Monday, September 1, 2014

Meta Monday - Discovery

I want to talk for a moment about book discovery, again mostly through the lens of the Kindle & e-books more broadly.  It used to be, I'd walk into a bookstore, browse the shelves, and pick a book. (And yes, I realize now, though I didn't then, how much that's governed by commercial concerns & displays).  If I was lucky, I could look at a library that had a good selection of what I was interested in, or (best of all) an indie bookstore or used bookstore by someone who really knew and loved my genre.

Now, I don't even bother.  My local indie bookstore is a disappointment, though I make an effort to buy books for the girls there, and to order books for me from them.  My local used bookstore folded.  I've been pleased by the selection in the library, but SFF is grouped with general fiction, so the discovery aspect is hardly strong.

I do, however, discover a lot from Twitter.  (I'm not on Facebook or Tumblr in any significant way, so it's tough to know if these can also serve as discovery platforms).  I don't really learn much from book review blogs for a few reasons: first, these seem often to be driven by marketing concerns (i.e. the book that's getting a big marketing push shows up on a lot of review blogs), but also I have difficulty reading a "typical" review (marketing copy, plot summary which repeats the marketing copy to a significant degree, then some response).  There are a handful of reviewers I will read because I learn about reading from them, but it's infrequent that a review prompts me to buy a book (or even read beyond the first few lines).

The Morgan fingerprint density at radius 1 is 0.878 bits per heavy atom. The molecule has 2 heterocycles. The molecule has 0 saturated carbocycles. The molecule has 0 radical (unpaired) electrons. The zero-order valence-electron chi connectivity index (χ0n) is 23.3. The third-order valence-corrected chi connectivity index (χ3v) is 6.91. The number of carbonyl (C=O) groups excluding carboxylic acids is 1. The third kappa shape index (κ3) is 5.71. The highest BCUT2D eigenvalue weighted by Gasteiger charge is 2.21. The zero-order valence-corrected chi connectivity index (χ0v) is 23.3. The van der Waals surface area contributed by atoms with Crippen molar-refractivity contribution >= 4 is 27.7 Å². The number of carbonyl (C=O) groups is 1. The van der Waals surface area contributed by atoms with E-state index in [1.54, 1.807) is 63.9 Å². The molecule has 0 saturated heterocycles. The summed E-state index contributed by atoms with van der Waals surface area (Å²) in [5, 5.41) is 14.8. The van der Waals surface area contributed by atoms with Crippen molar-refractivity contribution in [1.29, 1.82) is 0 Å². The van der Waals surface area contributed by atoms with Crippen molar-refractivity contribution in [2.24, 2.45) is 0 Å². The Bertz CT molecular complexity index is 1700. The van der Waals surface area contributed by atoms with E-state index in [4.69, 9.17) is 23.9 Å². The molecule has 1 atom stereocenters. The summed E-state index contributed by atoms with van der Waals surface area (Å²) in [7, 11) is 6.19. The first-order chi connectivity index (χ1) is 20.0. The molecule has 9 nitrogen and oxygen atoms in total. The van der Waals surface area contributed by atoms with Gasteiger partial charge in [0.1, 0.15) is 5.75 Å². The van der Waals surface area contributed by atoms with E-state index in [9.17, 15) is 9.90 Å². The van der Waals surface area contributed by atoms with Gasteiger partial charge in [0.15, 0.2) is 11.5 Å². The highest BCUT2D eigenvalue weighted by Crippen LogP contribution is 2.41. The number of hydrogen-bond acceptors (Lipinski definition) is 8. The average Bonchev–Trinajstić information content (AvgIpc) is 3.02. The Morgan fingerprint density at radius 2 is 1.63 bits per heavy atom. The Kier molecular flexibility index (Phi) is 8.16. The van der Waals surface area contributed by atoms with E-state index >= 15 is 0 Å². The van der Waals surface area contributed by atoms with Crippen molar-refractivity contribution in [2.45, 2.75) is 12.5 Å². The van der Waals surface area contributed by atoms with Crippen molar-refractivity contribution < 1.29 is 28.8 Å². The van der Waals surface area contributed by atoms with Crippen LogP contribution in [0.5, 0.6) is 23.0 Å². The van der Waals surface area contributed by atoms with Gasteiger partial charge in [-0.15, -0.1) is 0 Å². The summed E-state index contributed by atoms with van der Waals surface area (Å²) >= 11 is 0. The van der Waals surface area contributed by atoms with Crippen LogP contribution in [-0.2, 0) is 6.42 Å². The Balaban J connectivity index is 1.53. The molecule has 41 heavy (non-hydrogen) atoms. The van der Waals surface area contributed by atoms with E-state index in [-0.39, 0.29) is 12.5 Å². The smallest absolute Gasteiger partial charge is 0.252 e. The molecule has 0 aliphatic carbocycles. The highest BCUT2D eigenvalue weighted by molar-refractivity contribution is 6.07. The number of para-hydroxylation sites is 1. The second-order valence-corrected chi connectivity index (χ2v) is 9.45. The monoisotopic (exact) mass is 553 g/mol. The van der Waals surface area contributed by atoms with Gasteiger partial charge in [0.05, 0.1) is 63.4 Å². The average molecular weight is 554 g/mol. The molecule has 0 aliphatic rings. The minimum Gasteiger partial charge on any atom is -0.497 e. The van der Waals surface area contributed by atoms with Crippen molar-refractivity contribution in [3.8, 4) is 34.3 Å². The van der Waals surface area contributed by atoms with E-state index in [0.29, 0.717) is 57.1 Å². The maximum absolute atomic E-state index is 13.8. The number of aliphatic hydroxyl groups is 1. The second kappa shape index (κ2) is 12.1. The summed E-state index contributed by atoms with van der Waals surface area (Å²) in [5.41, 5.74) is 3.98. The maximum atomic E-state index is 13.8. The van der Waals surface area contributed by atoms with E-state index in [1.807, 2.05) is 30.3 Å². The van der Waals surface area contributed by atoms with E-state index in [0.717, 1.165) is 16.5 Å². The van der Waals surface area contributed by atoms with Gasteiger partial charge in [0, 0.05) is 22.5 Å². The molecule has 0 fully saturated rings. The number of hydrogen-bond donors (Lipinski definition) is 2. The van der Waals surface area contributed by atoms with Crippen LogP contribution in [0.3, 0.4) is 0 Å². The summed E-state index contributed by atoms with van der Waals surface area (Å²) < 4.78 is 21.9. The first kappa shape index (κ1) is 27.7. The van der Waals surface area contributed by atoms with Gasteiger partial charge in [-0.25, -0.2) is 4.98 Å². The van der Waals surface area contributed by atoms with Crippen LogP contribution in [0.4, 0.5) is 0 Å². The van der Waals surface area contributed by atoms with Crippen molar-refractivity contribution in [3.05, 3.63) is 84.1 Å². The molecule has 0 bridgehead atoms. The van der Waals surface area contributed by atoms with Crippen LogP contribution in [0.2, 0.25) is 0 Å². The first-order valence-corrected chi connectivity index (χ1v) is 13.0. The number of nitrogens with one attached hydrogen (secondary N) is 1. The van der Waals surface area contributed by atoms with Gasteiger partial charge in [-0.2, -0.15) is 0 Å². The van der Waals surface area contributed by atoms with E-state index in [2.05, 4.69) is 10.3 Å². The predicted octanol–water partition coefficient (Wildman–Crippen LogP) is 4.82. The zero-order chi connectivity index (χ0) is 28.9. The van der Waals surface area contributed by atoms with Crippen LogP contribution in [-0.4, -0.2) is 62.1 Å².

But here's the thing - I'd like to actively read new to me science fiction and fantasy (a departure from my agenda of the past few years).  I don't particularly care whether it's actually new, beyond the fact that a lot of older SFF is either difficult to find or likely to feel dated, but I'd love to get advice and recommendations.

And there are a lot of voices, particularly on Twitter, that I trust to recommend books.  I regularly email myself tweets in order to add books/authors to my To Be Read pile.

My podcast client is Overcast, which includes a feature that will show the podcasts and recommended episodes of people you follow on Twitter.  I'd love something like that for books.  Some form of bookshelf, curated, easy to follow, with buy links, closely linked to people I follow.  (It's too hard for me on the phone to get from a twitter user to a goodreads list to even check if this is a viable option).

Much as I'm dissatisfied with how Amazon handles the experience of owning and organizing books, I'm also dissatisfied with the experience of discovering new books online.  But good god there's room for someone to come in and develop an easy method to set up links to books tied closely to trusted voices.  The revenue stream is obvious.  Please? Someone? (Pinterest?)

*Unfinished - what would mine look like?

No comments:

Post a Comment